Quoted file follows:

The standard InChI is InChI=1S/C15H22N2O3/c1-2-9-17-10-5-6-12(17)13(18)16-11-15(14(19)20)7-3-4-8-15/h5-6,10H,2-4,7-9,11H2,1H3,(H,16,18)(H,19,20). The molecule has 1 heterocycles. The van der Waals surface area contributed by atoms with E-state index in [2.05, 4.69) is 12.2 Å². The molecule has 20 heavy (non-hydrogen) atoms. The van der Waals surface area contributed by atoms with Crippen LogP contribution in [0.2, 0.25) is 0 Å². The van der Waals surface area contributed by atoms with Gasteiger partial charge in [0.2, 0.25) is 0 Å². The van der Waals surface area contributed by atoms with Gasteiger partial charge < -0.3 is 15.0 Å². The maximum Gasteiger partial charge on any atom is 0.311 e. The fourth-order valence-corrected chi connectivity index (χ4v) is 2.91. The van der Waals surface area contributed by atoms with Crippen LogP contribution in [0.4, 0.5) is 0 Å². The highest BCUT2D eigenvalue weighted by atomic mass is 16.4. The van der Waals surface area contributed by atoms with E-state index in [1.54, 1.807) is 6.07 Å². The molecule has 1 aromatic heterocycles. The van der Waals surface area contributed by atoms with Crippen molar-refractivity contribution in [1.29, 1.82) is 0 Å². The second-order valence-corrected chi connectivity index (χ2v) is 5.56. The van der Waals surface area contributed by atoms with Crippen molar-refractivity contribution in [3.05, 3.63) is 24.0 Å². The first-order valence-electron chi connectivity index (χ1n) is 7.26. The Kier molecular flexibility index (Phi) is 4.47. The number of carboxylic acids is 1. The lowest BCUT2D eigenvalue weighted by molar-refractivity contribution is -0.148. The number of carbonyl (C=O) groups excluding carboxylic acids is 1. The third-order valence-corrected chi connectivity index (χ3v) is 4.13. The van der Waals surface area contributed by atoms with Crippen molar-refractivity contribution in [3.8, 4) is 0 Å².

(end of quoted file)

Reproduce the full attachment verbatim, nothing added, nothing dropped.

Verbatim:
The standard InChI is InChI=1S/C15H22N2O3/c1-2-9-17-10-5-6-12(17)13(18)16-11-15(14(19)20)7-3-4-8-15/h5-6,10H,2-4,7-9,11H2,1H3,(H,16,18)(H,19,20). The molecule has 1 heterocycles. The van der Waals surface area contributed by atoms with E-state index in [2.05, 4.69) is 12.2 Å². The molecule has 20 heavy (non-hydrogen) atoms. The van der Waals surface area contributed by atoms with Crippen LogP contribution in [0.2, 0.25) is 0 Å². The van der Waals surface area contributed by atoms with Gasteiger partial charge in [0.2, 0.25) is 0 Å². The van der Waals surface area contributed by atoms with Gasteiger partial charge < -0.3 is 15.0 Å². The maximum Gasteiger partial charge on any atom is 0.311 e. The fourth-order valence-corrected chi connectivity index (χ4v) is 2.91. The van der Waals surface area contributed by atoms with Crippen LogP contribution in [0.4, 0.5) is 0 Å². The highest BCUT2D eigenvalue weighted by atomic mass is 16.4. The van der Waals surface area contributed by atoms with E-state index in [1.54, 1.807) is 6.07 Å². The molecule has 1 aromatic heterocycles. The van der Waals surface area contributed by atoms with Crippen molar-refractivity contribution in [1.29, 1.82) is 0 Å². The second-order valence-corrected chi connectivity index (χ2v) is 5.56. The van der Waals surface area contributed by atoms with Crippen molar-refractivity contribution in [3.05, 3.63) is 24.0 Å². The first-order valence-electron chi connectivity index (χ1n) is 7.26. The Kier molecular flexibility index (Phi) is 4.47. The number of carboxylic acids is 1. The lowest BCUT2D eigenvalue weighted by molar-refractivity contribution is -0.148. The number of carbonyl (C=O) groups excluding carboxylic acids is 1. The third-order valence-corrected chi connectivity index (χ3v) is 4.13. The van der Waals surface area contributed by atoms with Crippen molar-refractivity contribution in [3.8, 4) is 0 Å².